ANOTHER instrument has been completely destroyed during a flight

23 January 2017, 16:19 | Updated: 23 January 2017, 16:30

Cello broken

By Amy MacKenzie

Carrie Miller is still trying to fundraise enough money to purchase a replacement in time for her final graduate recital in April.

Carrie Miller, a cello performance student at Florida State University, is due to perform in her final graduate performance this coming April. However, her cello was recently completely smashed to pieces on an United Airlines flight from California to Tallahassee. 

She had taken her cello back home to California for Christmas so she could practice, play for friends and family, and earn some money teaching. On her GoFundMe page, she wrote: 

"Whenever I fly, I always gate check my cello to ensure that it is properly handled. When I flew back to Tallahassee, United airlines did not allow me to gate check my cello. I pleaded with them saying that I have checked the cello many times in the past and was allowed to do so on my initial flight to California. They were completely unsympathetic refusing to allow me to be present during the checking process. There were no extra seats on the plane so I could not buy a seat for my cello. I couldn’t cancel my flight and was forced to check it through normal baggage procedures."

Devastatingly, when she landed in Tallahassee and opened her cello case, the cello was completely destroyed. 

Having taught since she was 16 years old to in order buy her cello and fund her undergraduate studies, she now doesn't have enough money to buy a new cello of the same standard. In the meantime she is using a loaned instrument. However, this is not equal to the standard of her previous cello, nor one that she wishes to perform her final recital on.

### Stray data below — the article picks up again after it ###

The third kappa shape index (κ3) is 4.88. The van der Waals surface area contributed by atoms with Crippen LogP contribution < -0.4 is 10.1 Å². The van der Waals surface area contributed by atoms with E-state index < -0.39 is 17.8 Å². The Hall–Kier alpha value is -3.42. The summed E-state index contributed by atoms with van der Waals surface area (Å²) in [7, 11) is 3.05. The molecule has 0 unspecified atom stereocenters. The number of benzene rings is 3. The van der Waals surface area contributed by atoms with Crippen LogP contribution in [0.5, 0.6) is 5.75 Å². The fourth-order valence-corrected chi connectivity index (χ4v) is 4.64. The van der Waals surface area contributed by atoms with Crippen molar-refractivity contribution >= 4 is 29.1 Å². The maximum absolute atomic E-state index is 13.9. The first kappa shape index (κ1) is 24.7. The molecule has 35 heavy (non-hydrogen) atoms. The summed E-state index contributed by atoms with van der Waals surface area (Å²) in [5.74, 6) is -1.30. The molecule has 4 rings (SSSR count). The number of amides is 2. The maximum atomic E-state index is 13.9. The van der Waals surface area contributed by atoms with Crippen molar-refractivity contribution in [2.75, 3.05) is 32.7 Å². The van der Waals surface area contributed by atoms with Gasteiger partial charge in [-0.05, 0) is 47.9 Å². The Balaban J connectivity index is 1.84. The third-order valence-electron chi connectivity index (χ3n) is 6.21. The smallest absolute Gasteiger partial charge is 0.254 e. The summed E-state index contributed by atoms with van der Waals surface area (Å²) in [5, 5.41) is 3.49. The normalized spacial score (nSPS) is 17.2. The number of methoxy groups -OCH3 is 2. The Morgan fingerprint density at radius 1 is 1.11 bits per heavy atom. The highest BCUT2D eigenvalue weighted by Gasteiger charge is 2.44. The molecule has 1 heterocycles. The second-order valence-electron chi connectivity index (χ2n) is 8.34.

Her GoFundMe page continues:

"With this money, I will be able to purchase a high quality instrument that will enable me to play at the level that is required to succeed in my profession...I am performing my graduate recital in April and would like to have a new instrument as soon as possible in order to properly prepare. Not having my instrument this past week has been horrible. I feel so lost without it. Anything you can give would be greatly appreciated. Having supportive friends and family is such a blessing. Whether or not you can give money, thank you for taking the time to read my story, and I appreciate you for being in my life."

Carrie is currently on $7,700 of her $10,000 goal. If you would like to donate to Carrie's GoFundMe page, click here.

If you are worried about travelling with your instrument, read our guide to taking musical instruments on planes.